And there are a whole bunch of other criteria based on data, too. And it is multiplied by the number of individual mailings, each with their own thing. Welcome to the world of variable data and inkjet printing.

The old light table approach won't do anymore.

So how do you track all these offers and make sure that they aren’t inadvertently pushing a text block out of place or obscuring a bar code or otherwise ruining the perfection of a piece? And so how do you keep track of all that variability?  The old light table approach won't do anymore, meaning that back in the old days of mass communication, before a company actually began printing mass quantities of a piece they would print one copy and put it on a light table to make sure that it was up to standard and there were no mistakes as far as the eye could see.

These days that approach won’t work because with variable data you have incredible amounts of variation. You don’t have enough eyes to verify that the white space is managed with accuracy to the millimeter on the X and Y axis and that every pixel is in the exact right place.

It’s important for print because you don’t discover the error after the fact, especially when there are slight variations in terms and conditions by location or state or demographic or customer value and you sure don’t want to throw away a ruined print run because of an error.

In terms of digital delivery the fix may be easier -- but the damage to the brand can’t be repaired as fast. So the old light table needs to join the plates and presses in the Print Museum. You need another approach. One way to do it is to purchase an automated QA solution that is capable of detecting the most minor variations. You want to make sure that what you intend is what you are sending. That's the essence of Customer Communication Management

More variability leads to greater complexity that can't be tracked by the human eye and requires sort and match capabilities that are beyond our natural ability. For that we turn to technology. At any given time a given profile can yield 3000 different versions of a 3 page piece that is prepared to be sent out any number of times a month by mail, email, web or mobile, whether or not it is actually sent out. And it all needs to be verified in terms of quality and accuracy.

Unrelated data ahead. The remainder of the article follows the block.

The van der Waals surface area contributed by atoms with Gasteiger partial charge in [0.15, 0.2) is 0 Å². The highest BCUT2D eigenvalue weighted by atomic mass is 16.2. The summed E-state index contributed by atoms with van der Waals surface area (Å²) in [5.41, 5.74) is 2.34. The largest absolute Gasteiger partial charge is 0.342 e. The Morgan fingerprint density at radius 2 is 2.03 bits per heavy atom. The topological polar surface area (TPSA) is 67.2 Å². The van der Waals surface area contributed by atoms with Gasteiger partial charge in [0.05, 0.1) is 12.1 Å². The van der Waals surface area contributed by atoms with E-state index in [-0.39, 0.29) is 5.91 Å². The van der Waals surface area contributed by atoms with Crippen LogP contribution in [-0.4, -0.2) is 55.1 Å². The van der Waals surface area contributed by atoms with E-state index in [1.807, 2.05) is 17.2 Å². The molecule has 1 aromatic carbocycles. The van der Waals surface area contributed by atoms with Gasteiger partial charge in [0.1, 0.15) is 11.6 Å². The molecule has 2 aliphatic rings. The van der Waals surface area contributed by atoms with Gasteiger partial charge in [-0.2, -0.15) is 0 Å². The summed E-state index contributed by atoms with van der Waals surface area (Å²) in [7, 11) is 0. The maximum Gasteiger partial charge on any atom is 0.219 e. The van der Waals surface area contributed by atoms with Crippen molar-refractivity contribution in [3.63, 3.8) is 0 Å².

If Variable Content is the Cornerstone of CCM, then QA Matters

Customer Communication Management is more than document composition. It is operational efficiency, analytics, use of variable data, process workflow, omnichannel delivery, roundtrip and feedback loops, and, yes, automated quality assurance. If you can’t assure the quality of a piece, what right do you have to send it to a customer? If the cornerstone of CCM is variable content, QA is a big part of the equation. The amount of variation possible can’t be measured and managed and checked with the human eye, so automation software is a key component.

The Changing Role of Print/Mail Service Bureaus

A number of direct mail print service bureaus are increasingly interested in helping out their clients with marketing services and the physical act of creating and delivering multi-channel variable data pieces, thus far mainly limited to adding email and web to the traditional print/mail offer--but mobile is coming on fast and video is not far behind. The technology that drives the offer and composes the piece is in place, the hooks to big data and/or CRM databases are readily available, so the next step is ensuring that one can keep it all straight and that the sheer amount of variability possible doesn’t destroy the integrity of the individual piece. So it is clear: CCM relies on automated QA.

On March 30 at 11 am EST, Compart and Prinova will discuss this further in a free webinar regarding Automated Quality Assurance: to sign up for that free webinar, please go to